A flat tire on your way to work. That phone call in the middle of the night. The overly talkative neighbor knocking on your door precisely at dinnertime. Interruptions. We all face them.
Most interruptions are momentary inconveniences that easily come and go. But then there’s the other kind. The most urgent kind. The kind that changes everything. Like the unexpected medical crisis that interrupted Tracey and Greg Murtha’s life in 2011.
Greg learned he had cancer.
A cancer diagnosis might stop most people in their tracks and fill them with despair, but Greg Murtha wasn’t like most people. For him, cancer was the catalyst God used to get his attention, to transform him from a man who was following Jesus his own way to one who was all in.
And recognizing God’s hand in the interruptions became a matter of life for Greg, even as he fought against death.
Interruptions Become Opportunities
Greg Murtha, 46, was living a life most anyone would describe as blessed. Husband to his beautiful wife, Tracey, and father to their young son, Jackson, Greg had a lot to be thankful for. He was active in his Brentwood, Tennessee, community, had a worthwhile and fulfilling job, and enjoyed serving in his church. And he was the picture of good health, an active runner who was physically fit and feeling great.
So when doctors told Greg he had colon cancer, he was shocked.
But that shock was short-lived. Greg quickly devoted himself to physical training to prepare for the surgery that would remove one foot of his colon. He was confident he would beat the cancer and felt terrific after the surgery. Greg planned to fight his cancer with the same optimistic extroversion he used to face anything else in his life. And that same optimism helped carry him through seventy-five grueling rounds of chemo and two (Yes, two!) heart attacks.
In the hope of encouraging others to live an authentic life for God, Greg documented his journey on his Facebook page and in a book he was writing about his cancer journey. The goal of his book, “Out of the Blue,” was simple: “Celebrate every day you have on earth, view interruptions as opportunities to play a role in God’s ultimate story, and do what God prompts you to do.”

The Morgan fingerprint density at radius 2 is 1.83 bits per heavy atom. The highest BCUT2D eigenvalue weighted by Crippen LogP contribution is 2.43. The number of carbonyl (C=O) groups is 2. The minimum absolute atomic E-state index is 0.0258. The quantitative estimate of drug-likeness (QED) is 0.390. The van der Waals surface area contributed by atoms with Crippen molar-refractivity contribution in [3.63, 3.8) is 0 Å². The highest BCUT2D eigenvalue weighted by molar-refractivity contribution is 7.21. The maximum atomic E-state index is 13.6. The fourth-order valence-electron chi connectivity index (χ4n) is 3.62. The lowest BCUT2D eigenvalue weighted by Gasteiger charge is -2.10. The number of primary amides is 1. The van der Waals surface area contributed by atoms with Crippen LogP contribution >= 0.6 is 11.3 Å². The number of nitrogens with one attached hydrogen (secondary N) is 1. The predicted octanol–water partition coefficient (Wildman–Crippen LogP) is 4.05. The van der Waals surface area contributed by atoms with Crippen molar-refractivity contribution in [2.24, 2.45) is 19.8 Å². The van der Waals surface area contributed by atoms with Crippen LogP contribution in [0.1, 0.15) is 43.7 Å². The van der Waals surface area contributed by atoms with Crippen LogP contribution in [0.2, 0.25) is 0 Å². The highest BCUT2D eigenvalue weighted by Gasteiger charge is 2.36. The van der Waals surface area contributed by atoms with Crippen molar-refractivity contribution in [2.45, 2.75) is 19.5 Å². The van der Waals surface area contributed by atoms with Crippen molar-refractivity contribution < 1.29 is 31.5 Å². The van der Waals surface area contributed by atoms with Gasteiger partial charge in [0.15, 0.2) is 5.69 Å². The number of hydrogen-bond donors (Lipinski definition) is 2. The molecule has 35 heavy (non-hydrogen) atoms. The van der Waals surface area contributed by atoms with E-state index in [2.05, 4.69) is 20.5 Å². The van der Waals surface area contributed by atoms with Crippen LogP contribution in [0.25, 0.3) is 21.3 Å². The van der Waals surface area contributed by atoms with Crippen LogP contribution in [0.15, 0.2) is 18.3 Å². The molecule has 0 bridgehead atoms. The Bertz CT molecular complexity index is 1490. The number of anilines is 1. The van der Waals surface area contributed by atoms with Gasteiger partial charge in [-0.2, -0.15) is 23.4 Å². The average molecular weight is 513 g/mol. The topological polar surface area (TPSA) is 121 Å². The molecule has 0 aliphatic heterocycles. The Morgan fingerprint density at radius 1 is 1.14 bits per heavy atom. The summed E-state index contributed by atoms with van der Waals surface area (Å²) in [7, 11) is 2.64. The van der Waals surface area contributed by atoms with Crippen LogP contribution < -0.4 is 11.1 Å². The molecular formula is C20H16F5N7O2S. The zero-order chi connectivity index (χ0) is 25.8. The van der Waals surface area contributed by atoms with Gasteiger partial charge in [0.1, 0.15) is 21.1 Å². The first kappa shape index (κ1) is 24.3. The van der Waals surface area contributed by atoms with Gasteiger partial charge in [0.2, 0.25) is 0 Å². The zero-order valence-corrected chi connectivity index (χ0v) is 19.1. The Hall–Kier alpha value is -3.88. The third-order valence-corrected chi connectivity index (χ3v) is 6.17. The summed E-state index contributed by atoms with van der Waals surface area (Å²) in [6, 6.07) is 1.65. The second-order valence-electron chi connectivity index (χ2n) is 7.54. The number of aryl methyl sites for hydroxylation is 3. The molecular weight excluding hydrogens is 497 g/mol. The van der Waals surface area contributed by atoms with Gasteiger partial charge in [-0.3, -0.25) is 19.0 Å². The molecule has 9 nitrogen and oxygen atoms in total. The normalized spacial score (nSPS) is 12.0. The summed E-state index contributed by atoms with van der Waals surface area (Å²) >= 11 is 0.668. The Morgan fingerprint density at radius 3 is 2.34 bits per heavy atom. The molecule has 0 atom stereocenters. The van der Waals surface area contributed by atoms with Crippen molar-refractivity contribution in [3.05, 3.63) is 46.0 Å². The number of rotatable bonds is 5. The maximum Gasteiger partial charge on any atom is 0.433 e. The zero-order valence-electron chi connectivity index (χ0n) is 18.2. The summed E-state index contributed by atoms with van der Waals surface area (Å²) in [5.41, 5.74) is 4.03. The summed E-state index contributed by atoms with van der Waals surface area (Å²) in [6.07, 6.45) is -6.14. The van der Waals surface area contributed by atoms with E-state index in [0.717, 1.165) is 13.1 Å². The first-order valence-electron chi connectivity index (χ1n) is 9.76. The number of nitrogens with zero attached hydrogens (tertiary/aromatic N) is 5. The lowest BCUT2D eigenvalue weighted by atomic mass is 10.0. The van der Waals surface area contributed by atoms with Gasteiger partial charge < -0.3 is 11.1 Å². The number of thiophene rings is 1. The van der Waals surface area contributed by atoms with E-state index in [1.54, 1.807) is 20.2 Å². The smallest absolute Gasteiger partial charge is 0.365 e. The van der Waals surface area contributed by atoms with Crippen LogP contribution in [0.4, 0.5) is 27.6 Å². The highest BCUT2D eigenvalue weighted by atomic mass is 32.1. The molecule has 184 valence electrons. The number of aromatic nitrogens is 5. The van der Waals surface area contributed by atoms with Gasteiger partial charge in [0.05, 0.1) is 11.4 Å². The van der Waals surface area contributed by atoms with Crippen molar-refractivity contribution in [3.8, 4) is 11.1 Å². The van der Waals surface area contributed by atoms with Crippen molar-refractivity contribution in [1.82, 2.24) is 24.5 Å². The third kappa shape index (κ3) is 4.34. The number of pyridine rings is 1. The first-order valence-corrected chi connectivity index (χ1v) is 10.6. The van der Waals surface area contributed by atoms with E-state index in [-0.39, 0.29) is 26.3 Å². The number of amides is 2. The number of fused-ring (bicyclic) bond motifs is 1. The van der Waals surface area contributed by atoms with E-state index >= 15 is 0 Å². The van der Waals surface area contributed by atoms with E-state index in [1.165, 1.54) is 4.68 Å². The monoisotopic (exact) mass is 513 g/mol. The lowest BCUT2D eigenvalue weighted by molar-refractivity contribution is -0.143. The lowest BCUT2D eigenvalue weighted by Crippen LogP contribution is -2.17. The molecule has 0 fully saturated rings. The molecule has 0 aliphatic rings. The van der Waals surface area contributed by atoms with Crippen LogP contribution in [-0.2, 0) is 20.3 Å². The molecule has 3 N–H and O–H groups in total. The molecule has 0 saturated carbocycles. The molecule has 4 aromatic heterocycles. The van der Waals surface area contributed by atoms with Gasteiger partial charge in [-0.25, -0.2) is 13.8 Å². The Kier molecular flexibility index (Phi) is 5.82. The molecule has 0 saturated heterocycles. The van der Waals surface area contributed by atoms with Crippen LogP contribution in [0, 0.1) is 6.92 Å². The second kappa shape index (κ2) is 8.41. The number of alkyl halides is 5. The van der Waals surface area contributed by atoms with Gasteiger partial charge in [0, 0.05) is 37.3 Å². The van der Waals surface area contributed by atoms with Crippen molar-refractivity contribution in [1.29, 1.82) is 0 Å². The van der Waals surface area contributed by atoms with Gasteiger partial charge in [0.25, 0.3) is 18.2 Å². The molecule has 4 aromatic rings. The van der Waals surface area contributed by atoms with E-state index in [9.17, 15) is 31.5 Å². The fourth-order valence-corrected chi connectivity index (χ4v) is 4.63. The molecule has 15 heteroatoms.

In his book, Greg explains further, “I committed to living an authentic, vulnerable, filter-free life of what you see is what you get — the good, the bad, and the ugly — and I committed to sharing this with others.”
That commitment led to viewing life through a different lens, accepting interruptions as divine appointments to spread God’s love and hope.
A Wife Searches for Answers
While Greg never asked doctors about his prognosis, Tracey did. Having a background in health care, Tracey poured herself into research, hoping to find answers that would help Greg beat his diagnosis of aggressive, stage III cancer.
Over the course of the next five years, Tracey took her husband to different doctors to explore his options. Greg’s mother had died from complications of colon cancer, and Tracey longed to spare him from going through what his mother had endured.
While Tracey searched for possible treatments, she noticed Greg’s perspective had changed. He became more aware of the people around him and made efforts to reach out to them with a message of God’s hope and love.